In general, when folks talk about self-care, they’re talking about deliberate activities designed to promote good health. This could be anything from maintaining a consistent sleep schedule to a walk in the park to deep-breathing exercises. The idea, I suppose, is that a healthy mind and body leads to a happier life.

God designed our bodies to function a certain way. For example, every human requires sleep. According to this article >> read here << by Time Health, the best time to sleep is night-time. Early to bed, early to rise is really the best way to sleep, according to science. Looks like our grandparents were right all along!

God also designed us to eat. Adam and Eve were given the vegetation in the Garden of Eden as food. Certain foods promote better health than others. Hopefully, we all know that a colorful fruit salad is a better breakfast than a donut. A hearty vegetable stew is a better option than chicken nuggets and french friends. Of course, we also know it’s possible to over-eat or not eat enough. We need to find a healthy balance. That would, of course, qualify as self-care.

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Fruit is always a healthy snack. Assuming God didn’t forbid you from eating it and taking a bite would bring about the fall of man.

Beyond day-to-day activities like eating and sleeping, it is not unwise to find ways to reduce stress. For many of us, our lives our hectic and we can become easily over-whelmed. There’s nothing wrong with taking a minute to catch your breath. I certainly would not condemn you for coming home after a long day and running yourself a hot bath.

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For the professing Christian, there’s nothing wrong with taking care of your health or trying to reduce stress. If I see you doing some deep-breathing exercises, I promise I’m not going to smack you with a Bible. However, I believe we should consider our end goal.

If you’re going to make attempts to reduce stress and be in better health; consider your reasons. Our goal should always be to love God and love neighbor (Matthew 22:36-40). We are to do all things to the glory of God and serve those around us. If our goal in self-care is not to better serve God; why are we doing it?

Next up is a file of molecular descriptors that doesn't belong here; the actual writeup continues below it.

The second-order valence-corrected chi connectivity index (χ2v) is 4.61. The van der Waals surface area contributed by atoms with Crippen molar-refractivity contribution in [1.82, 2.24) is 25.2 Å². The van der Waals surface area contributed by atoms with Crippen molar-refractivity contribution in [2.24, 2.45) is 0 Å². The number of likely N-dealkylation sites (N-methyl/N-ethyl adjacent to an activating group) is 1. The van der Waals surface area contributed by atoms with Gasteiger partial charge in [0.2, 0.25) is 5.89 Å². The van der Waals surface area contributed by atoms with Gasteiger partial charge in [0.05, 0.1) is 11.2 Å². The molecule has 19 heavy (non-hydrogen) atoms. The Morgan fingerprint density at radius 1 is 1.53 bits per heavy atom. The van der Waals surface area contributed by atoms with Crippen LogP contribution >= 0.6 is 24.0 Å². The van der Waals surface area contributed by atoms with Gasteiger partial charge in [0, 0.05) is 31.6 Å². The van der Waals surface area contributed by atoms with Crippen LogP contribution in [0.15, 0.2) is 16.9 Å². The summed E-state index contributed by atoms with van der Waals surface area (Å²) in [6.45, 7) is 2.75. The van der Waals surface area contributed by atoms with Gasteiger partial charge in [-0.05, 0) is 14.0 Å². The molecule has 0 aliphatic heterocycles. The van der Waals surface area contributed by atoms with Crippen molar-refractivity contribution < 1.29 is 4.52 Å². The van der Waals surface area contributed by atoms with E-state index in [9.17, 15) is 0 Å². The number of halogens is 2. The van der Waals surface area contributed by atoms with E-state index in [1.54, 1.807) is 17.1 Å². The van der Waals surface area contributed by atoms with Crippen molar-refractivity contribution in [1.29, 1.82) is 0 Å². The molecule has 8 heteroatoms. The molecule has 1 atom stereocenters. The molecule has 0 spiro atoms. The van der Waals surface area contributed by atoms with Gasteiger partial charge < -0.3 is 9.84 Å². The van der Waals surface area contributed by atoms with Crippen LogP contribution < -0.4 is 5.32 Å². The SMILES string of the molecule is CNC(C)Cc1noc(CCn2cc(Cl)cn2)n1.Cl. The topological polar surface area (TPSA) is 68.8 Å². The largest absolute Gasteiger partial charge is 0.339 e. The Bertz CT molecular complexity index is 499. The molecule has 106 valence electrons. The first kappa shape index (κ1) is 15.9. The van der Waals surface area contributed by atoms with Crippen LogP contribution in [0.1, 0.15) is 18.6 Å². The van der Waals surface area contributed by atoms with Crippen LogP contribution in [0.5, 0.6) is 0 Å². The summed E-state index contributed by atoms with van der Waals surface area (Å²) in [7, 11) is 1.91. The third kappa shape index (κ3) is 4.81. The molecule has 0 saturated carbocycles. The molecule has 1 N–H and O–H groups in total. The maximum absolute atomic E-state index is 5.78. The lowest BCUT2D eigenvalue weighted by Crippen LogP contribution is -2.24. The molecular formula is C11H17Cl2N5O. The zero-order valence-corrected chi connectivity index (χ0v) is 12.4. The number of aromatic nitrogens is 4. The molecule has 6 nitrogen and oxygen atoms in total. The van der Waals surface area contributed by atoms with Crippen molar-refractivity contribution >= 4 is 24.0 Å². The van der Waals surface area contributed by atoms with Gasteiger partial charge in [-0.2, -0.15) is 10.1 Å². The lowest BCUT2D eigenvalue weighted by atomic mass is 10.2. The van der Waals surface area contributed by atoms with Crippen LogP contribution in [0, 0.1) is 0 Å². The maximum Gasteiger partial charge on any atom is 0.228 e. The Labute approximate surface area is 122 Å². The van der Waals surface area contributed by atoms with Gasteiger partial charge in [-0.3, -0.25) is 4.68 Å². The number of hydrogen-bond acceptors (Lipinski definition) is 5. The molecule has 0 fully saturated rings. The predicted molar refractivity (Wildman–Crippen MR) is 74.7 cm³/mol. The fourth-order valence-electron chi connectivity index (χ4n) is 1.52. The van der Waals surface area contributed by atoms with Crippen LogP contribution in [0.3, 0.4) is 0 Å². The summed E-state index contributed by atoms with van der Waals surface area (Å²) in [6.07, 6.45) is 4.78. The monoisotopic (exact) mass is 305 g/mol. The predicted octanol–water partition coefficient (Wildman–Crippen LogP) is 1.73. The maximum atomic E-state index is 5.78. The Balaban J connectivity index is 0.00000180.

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Consider the mom who sets her baby in his or her crib, walks outside, and catches her breath. Why does she do that? She feels herself getting frustrated. She knows she needs to calm down or she might do something she regrets. She steps away from her baby, catches her breath, and then she returns to her baby. The purpose of her break is so that she can better care for her baby.

In the same way, when we care for ourselves, we should always return to serve. Everyone needs a break sometimes. Everyone needs 5 minutes to catch their breath. But, we should always come back and do the work that God calls us to do.

Additionally, when you find yourself wanting a break, don’t take a break from God. In your stress and in your grief, keep running to God. Don’t stop reading your Bible. Don’t stop going to church. Don’t stop worshiping. Don’t stop praying. That is one of the biggest mistakes I see Christians make. They feel over-whelmed so they disconnect completely. Don’t do that. Keep pressing in. Finding comfort in God is the best way to reduce stress and be at peace, frankly. God is sovereign over your stress.

Lastly, remember that sin is never self-care. Any sort of behavior that is sinful cannot be good for us. Be careful, dear brothers and sisters, I’ve fallen into this trap a time or two before. It’s so easy to justify destructive behaviors because we think we need it. If we cannot cope with stress and care for ourselves in a God-glorifying way, we need to examine our own hearts.

As always, your comments are welcome! Take care and God bless


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